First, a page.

News / Asia

    India Maoists Blamed for Fatal Bus Attack Killing Dozens

    Bodies seen by roadside near the mangled wreckage of a bus which hit a landmine planted by maoist rebels in Dantewada district of Chhattisgarh, India, 17 May 2010
    Bodies seen by roadside near the mangled wreckage of a bus which hit a landmine planted by maoist rebels in Dantewada district of Chhattisgarh, India, 17 May 2010

    It is being called one of the most brazen attacks on civilians by Maoists. India's government blames the rebels for planting explosives below the pavement of a rural road that destroyed a passenger bus in the central part of the country. On board were about 50 people, and authorities say most of them were killed.

    The bus attack is the latest to be blamed on Maoist rebels in Chhattisgarh, a mineral-rich state.

    Authorities say the bus exploded while traveling in the Dantewada district, mainly home to agricultural tribal people, in the Maoist heartland. Passengers included police and specially recruited officers, described as young tribal men who had been given some jungle warfare training to combat the rebels.

    Videotape from the scene shows some of the dead wearing green camouflaged uniforms and others believed to be civilians, including at least one woman. Their bodies were thrown outside the ripped-open bus by the force of the explosion.

    Home Secretary Gopal Krishna Pillai says seven seriously wounded survivors were found at the scene by rescuers and taken to a hospital.

    "The bulk of the people killed were innocent unarmed civilians. And this pattern of killing unarmed civilians has been the hallmark of Maoist violence over the years," Pillai said.  

    Pillai also says that earlier in the day, Maoists in another town in the same state slit the throats of six tribal villagers after accusing them of being police informers.

    The Home Secretary says all "right-thinking people" – especially those human-rights activists and non-government organizations – sometimes seen as sympathetic to the cause of the rebels, should condemn such attacks.

    An attack in the same forest of hardwood timber trees last month, also blamed on the Maoists, killed at least 75 policemen.

    Authorities in Chhattisgarh, which is governed by the Hindu-nationalist opposition Bharatiya Janata Party, have failed to stem an increasing number of attacks by the rebels, also known as Naxalites. Some analysts blame a lack of coordination between the central government and state officials for allowing the Maoists to move about there virtually unhindered.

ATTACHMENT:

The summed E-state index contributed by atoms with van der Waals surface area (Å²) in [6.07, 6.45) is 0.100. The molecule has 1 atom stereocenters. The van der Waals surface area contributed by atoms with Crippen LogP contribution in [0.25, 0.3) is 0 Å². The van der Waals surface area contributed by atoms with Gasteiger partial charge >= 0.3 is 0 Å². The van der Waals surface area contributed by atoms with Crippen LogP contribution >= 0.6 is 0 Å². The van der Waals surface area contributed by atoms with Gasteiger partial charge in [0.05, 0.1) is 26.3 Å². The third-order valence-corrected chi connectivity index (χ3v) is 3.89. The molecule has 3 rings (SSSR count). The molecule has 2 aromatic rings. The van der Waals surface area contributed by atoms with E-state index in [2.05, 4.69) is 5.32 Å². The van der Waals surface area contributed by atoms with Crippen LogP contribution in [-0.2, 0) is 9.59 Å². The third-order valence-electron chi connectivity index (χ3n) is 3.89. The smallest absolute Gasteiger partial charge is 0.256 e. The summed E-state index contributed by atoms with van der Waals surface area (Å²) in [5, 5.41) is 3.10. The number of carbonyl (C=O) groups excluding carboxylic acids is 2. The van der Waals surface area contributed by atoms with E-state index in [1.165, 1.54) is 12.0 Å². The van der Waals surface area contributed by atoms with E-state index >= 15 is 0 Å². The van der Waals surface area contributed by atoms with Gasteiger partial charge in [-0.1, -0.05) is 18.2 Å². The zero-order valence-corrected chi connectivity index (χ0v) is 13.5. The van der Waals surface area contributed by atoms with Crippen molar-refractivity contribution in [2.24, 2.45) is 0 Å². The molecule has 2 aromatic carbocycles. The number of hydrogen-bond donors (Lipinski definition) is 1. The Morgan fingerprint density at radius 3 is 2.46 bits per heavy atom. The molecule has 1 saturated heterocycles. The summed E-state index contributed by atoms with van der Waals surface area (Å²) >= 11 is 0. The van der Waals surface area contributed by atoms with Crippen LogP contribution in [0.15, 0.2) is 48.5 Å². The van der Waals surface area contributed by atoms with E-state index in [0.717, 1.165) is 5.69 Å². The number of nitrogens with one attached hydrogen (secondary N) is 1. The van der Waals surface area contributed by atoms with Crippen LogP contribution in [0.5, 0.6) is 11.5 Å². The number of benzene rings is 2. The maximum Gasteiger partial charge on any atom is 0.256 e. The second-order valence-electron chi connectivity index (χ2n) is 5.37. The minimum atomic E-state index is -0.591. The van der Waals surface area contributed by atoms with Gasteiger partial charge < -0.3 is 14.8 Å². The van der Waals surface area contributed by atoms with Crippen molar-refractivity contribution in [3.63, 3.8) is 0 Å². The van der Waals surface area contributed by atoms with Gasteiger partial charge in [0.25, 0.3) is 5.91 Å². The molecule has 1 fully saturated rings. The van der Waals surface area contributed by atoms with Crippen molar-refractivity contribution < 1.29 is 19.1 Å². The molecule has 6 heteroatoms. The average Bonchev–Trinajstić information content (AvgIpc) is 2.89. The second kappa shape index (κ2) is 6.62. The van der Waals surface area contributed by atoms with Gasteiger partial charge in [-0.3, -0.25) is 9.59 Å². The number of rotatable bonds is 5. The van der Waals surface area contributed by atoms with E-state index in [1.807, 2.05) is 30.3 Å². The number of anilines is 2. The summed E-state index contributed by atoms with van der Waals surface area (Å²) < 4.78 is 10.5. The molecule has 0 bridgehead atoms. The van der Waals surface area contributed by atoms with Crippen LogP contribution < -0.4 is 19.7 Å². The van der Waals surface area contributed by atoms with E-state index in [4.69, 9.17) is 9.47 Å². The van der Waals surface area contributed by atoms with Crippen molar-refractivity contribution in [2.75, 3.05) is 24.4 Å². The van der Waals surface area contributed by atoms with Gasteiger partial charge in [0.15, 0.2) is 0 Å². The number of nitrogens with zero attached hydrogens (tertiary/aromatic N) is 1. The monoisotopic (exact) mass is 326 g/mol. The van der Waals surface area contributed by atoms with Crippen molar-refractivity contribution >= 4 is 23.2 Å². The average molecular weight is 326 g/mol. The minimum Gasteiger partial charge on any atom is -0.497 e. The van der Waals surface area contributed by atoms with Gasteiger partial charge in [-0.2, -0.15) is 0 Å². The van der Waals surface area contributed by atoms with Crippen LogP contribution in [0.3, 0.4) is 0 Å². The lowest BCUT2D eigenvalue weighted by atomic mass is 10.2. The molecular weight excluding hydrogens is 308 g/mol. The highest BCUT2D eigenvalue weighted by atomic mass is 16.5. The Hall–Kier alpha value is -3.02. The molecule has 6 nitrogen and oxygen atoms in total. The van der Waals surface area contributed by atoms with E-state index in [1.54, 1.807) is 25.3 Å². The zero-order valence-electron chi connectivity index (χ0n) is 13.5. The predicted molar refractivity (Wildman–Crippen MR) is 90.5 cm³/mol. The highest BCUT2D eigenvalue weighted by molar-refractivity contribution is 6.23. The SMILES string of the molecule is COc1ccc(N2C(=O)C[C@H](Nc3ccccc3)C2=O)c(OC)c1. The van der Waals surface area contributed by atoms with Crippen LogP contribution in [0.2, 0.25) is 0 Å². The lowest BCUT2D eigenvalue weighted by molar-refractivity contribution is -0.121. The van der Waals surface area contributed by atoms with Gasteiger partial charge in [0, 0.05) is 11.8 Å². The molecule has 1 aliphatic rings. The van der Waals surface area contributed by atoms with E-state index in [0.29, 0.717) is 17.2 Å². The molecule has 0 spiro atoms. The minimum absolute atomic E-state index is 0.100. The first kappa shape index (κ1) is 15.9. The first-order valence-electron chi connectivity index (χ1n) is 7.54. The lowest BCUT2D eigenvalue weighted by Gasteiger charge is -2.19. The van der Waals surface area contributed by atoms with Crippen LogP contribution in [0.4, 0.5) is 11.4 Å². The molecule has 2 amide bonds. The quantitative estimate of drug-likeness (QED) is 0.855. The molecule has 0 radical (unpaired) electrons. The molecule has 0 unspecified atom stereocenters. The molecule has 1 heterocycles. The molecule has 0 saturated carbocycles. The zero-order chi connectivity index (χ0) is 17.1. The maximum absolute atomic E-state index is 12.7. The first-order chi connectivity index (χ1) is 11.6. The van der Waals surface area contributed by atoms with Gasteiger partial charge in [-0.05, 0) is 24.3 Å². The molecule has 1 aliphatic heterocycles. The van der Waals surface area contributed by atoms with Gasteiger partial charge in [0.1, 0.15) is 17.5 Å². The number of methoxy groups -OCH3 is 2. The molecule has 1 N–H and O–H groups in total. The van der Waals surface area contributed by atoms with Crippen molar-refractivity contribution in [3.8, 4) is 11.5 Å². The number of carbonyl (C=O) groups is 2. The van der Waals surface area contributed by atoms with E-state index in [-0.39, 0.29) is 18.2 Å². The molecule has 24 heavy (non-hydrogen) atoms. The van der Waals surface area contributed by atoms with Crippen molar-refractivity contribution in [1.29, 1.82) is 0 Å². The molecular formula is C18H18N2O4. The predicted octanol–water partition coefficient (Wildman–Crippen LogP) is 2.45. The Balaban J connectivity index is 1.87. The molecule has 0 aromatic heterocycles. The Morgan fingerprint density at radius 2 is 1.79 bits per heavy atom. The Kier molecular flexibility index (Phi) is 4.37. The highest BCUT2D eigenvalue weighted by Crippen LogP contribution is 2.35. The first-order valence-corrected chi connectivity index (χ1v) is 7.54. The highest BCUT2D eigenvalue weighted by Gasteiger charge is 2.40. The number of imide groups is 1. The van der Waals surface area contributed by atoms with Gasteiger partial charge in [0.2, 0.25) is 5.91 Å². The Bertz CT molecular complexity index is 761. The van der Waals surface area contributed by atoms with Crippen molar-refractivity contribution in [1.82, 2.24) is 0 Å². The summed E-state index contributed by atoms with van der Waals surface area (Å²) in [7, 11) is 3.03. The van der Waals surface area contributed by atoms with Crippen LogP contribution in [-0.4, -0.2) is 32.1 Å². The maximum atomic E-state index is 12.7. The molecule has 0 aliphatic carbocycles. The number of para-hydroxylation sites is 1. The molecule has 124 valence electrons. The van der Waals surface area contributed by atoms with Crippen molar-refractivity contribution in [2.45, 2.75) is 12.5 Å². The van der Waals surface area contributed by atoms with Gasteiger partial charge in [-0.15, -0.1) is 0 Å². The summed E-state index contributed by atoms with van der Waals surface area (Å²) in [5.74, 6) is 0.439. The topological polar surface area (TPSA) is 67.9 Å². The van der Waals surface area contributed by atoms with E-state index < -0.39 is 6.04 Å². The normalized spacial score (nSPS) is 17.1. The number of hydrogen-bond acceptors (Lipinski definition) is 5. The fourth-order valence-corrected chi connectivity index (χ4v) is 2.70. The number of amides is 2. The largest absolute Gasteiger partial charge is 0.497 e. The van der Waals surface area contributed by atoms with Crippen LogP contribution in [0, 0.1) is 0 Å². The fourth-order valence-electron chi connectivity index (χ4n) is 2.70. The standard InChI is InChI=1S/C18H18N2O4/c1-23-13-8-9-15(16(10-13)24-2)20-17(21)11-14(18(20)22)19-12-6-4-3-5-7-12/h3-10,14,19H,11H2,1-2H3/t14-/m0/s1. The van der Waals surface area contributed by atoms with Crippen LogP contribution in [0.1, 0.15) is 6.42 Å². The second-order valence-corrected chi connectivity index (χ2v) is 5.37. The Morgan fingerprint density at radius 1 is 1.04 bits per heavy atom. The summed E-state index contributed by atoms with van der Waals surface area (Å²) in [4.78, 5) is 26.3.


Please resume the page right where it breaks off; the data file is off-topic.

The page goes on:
The four-decade insurgency, which is active in 20 of the country's 28 states, has left thousands of people dead.

    Prime Minister Manmohan Singh has previously described the rebels as the biggest internal security threat faced by India.

    It is being called one of the most brazen attacks on civilians by Maoists. India's government blames the rebels for planting explosives below the pavement of a rural road that destroyed a passenger bus in the central part of the country. On board were about 50 people, and authorities say most of them were killed.

    The bus attack is the latest to be blamed on Maoist rebels in Chhattisgarh, a mineral-rich state.

    Authorities say the bus exploded while traveling in the Dantewada district, mainly home to agricultural tribal people, in the Maoist heartland. Passengers included police and specially recruited officers, described as young tribal men who had been given some jungle warfare training to combat the rebels.

    Videotape from the scene shows some of the dead wearing green camouflaged uniforms and others believed to be civilians, including at least one woman. Their bodies were thrown outside the ripped-open bus by the force of the explosion.

    Home Secretary Gopal Krishna Pillai says seven seriously wounded survivors were found at the scene by rescuers and taken to a hospital.

    "The bulk of the people killed were innocent unarmed civilians. And this pattern of killing unarmed civilians has been the hallmark of Maoist violence over the years," Pillai said.

    Pillai also says that earlier in the day, Maoists in another town in the same state slit the throats of six tribal villagers after accusing them of being police informers.

    The Home Secretary says all "right-thinking people" - especially those human-rights activists and non-government organizations - sometimes seen as sympathetic to the cause of the rebels, should condemn such attacks.

    An attack in the same forest of hardwood timber trees last month, also blamed on the Maoists, killed at least 75 policemen.

    Authorities in Chhattisgarh, which is governed by the Hindu-nationalist opposition Bharatiya Janata Party, have failed to stem an increasing number of attacks by the rebels, also known as Naxalites. Some analysts blame a lack of coordination between the central government and state officials for allowing the Maoists to move about there virtually unhindered.

    The four-decade insurgency, which is active in 20 of the country's 28 states, has left thousands of people dead.

    Prime Minister Manmohan Singh has previously described the rebels as the biggest internal security threat faced by India.


    Steve Herman

    A veteran journalist, Steve Herman is VOA's Southeast Asia Bureau Chief and Correspondent, based in Bangkok.

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